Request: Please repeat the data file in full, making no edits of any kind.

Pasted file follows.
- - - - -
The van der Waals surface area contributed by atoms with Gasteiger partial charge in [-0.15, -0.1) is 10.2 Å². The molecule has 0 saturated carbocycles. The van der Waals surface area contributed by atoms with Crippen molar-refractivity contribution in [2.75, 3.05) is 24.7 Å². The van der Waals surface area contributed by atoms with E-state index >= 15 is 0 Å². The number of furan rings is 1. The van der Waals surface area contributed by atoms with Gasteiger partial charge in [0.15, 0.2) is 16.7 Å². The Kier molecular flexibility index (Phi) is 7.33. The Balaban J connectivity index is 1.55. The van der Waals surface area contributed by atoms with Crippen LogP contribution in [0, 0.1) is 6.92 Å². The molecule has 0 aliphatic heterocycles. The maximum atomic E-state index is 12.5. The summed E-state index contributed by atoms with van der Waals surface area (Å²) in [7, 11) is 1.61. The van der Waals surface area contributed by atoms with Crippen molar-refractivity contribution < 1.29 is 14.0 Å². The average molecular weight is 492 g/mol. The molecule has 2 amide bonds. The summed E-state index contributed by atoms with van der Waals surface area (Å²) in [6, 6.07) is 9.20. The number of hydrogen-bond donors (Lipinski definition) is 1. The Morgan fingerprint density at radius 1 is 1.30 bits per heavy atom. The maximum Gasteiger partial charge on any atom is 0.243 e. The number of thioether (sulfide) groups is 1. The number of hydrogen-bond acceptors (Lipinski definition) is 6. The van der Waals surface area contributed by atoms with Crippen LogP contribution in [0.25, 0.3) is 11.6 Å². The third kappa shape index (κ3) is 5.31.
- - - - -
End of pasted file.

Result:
The van der Waals surface area contributed by atoms with Gasteiger partial charge in [-0.15, -0.1) is 10.2 Å². The molecule has 0 saturated carbocycles. The van der Waals surface area contributed by atoms with Crippen molar-refractivity contribution in [2.75, 3.05) is 24.7 Å². The van der Waals surface area contributed by atoms with E-state index >= 15 is 0 Å². The number of furan rings is 1. The van der Waals surface area contributed by atoms with Gasteiger partial charge in [0.15, 0.2) is 16.7 Å². The Kier molecular flexibility index (Phi) is 7.33. The Balaban J connectivity index is 1.55. The van der Waals surface area contributed by atoms with Crippen LogP contribution in [0, 0.1) is 6.92 Å². The molecule has 0 aliphatic heterocycles. The maximum atomic E-state index is 12.5. The summed E-state index contributed by atoms with van der Waals surface area (Å²) in [7, 11) is 1.61. The van der Waals surface area contributed by atoms with Crippen molar-refractivity contribution < 1.29 is 14.0 Å². The average molecular weight is 492 g/mol. The molecule has 2 amide bonds. The summed E-state index contributed by atoms with van der Waals surface area (Å²) in [6, 6.07) is 9.20. The number of hydrogen-bond donors (Lipinski definition) is 1. The Morgan fingerprint density at radius 1 is 1.30 bits per heavy atom. The maximum Gasteiger partial charge on any atom is 0.243 e. The number of thioether (sulfide) groups is 1. The number of hydrogen-bond acceptors (Lipinski definition) is 6. The van der Waals surface area contributed by atoms with Crippen LogP contribution in [0.25, 0.3) is 11.6 Å². The third kappa shape index (κ3) is 5.31.